Hanza Engineering noted it had employed C. H. Mortimer, a widely respected limnologist who specialized in the Great Lakes, as a consultant on ecological matters, yet the report didn't dedicate much space to environmental concerns. It conceded that fish would be "expelled" from the airport zone during construction, but maintained the total effect on marine life would "be localized and quantitatively unimportant." Hanza was confident that all the wastewater produced by the airport could be piped to treatment plants on the mainland, and that aircraft emissions would not lead to water pollution.
The strongest opposition to the Lake Michigan site came from a fairly predictable lot: Hyde Parkers, who weren't thrilled by the prospect of sharing their part of the lake with a gigantic airport; suburbanites, who saw in the Lake Michigan site a singularly selfish and potentially dangerous scheme; and environmentalists. Unfortunately for Daley, his proposal came at a time when the public was particularly anxious about the health of the Great Lakes. "The lake is already threatened with extinction by pollution," as an editorialist at WIND-AM put it. "It doesn't need any additional threats."
City Hall simply refused to concede any real risks in its pharaonic project. Milton Pikarsky, Chicago Commissioner of Public Works, claimed in May 1971 that water quality and aquatic life would actually improve if the airport were built. "All the evidence we have indicates we can overcome any environmental problems," he told the Chicago Tribune.
Although Pikarsky claimed fog wouldn't be an issue because takeoffs and landings would be automated, air controllers and pilots contended that the airport would be vulnerable to icing and low visibility, and judged its location too close to O'Hare and Midway's crowded airspace for it to be efficient. Nor did City Hall adequately address a 1969 Federal Aviation Administration-commissioned report that warned that catastrophic dike failure was still a modern phenomenon. The barrier protecting the airport could be put under stress by severe events involving weather, leakage, sabotage, or accidents.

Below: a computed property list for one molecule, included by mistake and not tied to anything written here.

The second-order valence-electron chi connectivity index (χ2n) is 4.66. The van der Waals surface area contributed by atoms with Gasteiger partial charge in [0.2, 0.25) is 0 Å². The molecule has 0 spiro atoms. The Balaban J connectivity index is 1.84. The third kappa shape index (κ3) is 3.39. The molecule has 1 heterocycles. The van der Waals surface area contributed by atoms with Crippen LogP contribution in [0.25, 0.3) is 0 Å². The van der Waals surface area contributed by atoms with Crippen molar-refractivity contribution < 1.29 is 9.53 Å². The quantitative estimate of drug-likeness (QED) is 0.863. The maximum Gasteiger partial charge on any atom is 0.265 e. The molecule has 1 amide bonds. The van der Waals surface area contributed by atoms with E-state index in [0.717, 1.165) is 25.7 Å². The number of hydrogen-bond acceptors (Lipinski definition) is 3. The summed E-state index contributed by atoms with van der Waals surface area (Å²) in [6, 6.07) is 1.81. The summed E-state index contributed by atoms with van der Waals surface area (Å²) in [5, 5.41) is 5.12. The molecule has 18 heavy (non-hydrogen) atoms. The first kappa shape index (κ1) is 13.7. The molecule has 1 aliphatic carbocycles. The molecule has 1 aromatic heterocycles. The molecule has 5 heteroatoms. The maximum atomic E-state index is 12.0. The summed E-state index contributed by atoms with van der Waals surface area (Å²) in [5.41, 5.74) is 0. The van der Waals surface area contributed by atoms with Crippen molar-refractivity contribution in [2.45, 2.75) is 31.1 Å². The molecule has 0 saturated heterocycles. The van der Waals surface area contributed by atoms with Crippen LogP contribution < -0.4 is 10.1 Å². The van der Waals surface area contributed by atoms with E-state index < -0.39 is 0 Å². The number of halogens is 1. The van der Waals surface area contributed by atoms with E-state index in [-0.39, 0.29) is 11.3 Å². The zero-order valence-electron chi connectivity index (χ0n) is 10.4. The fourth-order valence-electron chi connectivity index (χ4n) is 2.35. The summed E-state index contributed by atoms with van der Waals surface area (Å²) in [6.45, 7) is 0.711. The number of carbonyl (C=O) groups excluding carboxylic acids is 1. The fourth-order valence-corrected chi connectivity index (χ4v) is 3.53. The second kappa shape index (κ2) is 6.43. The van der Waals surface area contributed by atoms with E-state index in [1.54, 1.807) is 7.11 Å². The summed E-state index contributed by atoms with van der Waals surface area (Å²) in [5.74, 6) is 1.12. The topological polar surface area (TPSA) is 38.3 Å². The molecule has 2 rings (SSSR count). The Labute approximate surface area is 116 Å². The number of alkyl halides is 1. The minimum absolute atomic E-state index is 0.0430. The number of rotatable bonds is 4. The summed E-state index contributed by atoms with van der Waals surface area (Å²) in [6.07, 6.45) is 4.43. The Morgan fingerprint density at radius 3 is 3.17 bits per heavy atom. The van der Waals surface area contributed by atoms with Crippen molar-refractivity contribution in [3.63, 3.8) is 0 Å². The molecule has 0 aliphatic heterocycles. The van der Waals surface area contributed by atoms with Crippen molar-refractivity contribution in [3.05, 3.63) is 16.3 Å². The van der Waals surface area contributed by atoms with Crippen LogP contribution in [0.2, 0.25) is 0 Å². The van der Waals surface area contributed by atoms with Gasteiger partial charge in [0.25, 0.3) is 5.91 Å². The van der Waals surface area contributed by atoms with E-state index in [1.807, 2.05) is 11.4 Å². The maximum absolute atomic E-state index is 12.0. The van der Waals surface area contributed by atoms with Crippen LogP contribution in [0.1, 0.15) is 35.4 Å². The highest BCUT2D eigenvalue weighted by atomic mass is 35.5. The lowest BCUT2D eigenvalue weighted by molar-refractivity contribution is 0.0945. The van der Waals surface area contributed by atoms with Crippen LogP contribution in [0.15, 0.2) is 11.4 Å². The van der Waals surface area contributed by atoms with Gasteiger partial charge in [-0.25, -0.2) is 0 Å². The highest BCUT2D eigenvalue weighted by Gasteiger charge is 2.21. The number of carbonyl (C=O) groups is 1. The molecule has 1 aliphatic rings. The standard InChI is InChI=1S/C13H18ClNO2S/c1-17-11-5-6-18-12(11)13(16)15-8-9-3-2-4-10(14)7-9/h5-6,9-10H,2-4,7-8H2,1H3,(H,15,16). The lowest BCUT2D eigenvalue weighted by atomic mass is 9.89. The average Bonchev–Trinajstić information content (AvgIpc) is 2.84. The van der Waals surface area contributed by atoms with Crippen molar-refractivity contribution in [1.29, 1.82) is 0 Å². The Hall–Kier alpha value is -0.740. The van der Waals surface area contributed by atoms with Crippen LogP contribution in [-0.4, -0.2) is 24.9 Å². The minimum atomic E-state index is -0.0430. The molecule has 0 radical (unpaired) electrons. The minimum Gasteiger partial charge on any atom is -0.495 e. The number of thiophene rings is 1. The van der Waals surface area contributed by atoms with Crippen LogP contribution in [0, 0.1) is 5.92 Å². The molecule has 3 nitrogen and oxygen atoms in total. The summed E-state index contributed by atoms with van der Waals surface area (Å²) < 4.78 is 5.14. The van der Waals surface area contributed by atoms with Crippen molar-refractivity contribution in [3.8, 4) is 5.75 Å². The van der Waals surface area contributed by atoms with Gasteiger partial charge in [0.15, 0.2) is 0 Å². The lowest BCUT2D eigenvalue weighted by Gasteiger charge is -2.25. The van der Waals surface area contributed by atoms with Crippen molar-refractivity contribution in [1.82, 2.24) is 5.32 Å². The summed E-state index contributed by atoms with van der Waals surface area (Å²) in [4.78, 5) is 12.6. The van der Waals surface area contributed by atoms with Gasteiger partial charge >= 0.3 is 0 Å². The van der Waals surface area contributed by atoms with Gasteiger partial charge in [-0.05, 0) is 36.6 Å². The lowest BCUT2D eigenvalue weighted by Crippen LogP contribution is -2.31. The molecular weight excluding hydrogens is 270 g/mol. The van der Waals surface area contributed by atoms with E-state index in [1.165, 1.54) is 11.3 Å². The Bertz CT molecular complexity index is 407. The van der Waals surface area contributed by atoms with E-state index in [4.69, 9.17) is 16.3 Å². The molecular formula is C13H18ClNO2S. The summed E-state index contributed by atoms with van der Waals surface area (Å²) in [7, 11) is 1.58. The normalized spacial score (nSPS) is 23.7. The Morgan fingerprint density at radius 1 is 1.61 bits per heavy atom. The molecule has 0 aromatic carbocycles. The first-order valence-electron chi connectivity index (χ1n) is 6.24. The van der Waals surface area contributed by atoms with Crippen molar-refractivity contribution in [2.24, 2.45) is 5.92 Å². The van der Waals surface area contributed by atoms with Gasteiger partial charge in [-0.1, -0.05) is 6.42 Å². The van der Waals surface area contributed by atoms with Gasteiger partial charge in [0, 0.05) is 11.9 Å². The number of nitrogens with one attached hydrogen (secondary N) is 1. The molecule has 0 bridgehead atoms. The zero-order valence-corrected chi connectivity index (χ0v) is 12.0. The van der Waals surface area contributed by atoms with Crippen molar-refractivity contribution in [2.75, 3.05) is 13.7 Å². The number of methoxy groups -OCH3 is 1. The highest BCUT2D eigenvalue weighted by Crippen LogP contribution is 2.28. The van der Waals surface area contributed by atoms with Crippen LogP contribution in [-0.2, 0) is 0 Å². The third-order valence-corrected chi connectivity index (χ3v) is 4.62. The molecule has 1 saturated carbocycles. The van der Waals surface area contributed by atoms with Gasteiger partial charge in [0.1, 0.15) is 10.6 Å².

Critics also came with common-sense objections that were difficult to wave away. However daring, the experimental design of the airport seemed vulnerable to cost overruns. American airports had several entry and exit points in case of emergency; this would have just one. Traffic on Lake Shore Drive could not handle an airport the size of O'Hare. In addition to how such an unprecedented project might affect the lake ecology, there was also the question of whether the noise of constant flights might simply bounce off the lake and disrupt the peace with incessant jet noise.
In the end, City Hall was unable to contain opposition in Springfield or Washington. In May 1972, Daley told the press that he wanted to end the "emotionalism and controversy" around building an airport in the lake, stating he would oppose building a third airport in any location. With that, his dream airport disappeared as if engulfed by the lake. v